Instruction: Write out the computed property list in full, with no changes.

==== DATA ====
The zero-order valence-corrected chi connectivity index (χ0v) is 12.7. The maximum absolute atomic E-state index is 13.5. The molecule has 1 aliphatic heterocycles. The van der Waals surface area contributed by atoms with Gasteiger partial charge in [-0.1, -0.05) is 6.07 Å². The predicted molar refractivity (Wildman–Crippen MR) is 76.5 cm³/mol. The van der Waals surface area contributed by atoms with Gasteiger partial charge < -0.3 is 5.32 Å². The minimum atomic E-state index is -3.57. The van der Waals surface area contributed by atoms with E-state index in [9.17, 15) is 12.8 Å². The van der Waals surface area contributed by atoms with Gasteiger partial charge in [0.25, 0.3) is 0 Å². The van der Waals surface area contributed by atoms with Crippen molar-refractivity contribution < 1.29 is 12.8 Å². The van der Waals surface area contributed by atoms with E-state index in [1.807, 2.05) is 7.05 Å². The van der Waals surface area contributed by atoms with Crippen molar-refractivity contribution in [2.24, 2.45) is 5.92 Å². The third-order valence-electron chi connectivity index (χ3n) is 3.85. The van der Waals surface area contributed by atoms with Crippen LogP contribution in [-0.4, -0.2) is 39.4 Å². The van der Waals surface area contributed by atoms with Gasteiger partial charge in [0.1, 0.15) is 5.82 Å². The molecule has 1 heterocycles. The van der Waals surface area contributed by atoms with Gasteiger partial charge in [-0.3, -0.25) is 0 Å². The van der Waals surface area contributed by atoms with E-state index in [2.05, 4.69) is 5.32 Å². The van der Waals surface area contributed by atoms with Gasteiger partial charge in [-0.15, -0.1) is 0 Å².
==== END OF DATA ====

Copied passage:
The zero-order valence-corrected chi connectivity index (χ0v) is 12.7. The maximum absolute atomic E-state index is 13.5. The molecule has 1 aliphatic heterocycles. The van der Waals surface area contributed by atoms with Gasteiger partial charge in [-0.1, -0.05) is 6.07 Å². The predicted molar refractivity (Wildman–Crippen MR) is 76.5 cm³/mol. The van der Waals surface area contributed by atoms with Gasteiger partial charge < -0.3 is 5.32 Å². The minimum atomic E-state index is -3.57. The van der Waals surface area contributed by atoms with E-state index in [9.17, 15) is 12.8 Å². The van der Waals surface area contributed by atoms with Gasteiger partial charge in [0.25, 0.3) is 0 Å². The van der Waals surface area contributed by atoms with Crippen molar-refractivity contribution < 1.29 is 12.8 Å². The van der Waals surface area contributed by atoms with E-state index in [1.807, 2.05) is 7.05 Å². The van der Waals surface area contributed by atoms with Crippen molar-refractivity contribution in [2.24, 2.45) is 5.92 Å². The third-order valence-electron chi connectivity index (χ3n) is 3.85. The van der Waals surface area contributed by atoms with Crippen LogP contribution in [-0.4, -0.2) is 39.4 Å². The van der Waals surface area contributed by atoms with Gasteiger partial charge in [0.1, 0.15) is 5.82 Å². The molecule has 1 heterocycles. The van der Waals surface area contributed by atoms with Gasteiger partial charge in [-0.3, -0.25) is 0 Å². The van der Waals surface area contributed by atoms with E-state index in [2.05, 4.69) is 5.32 Å². The van der Waals surface area contributed by atoms with Gasteiger partial charge in [-0.15, -0.1) is 0 Å².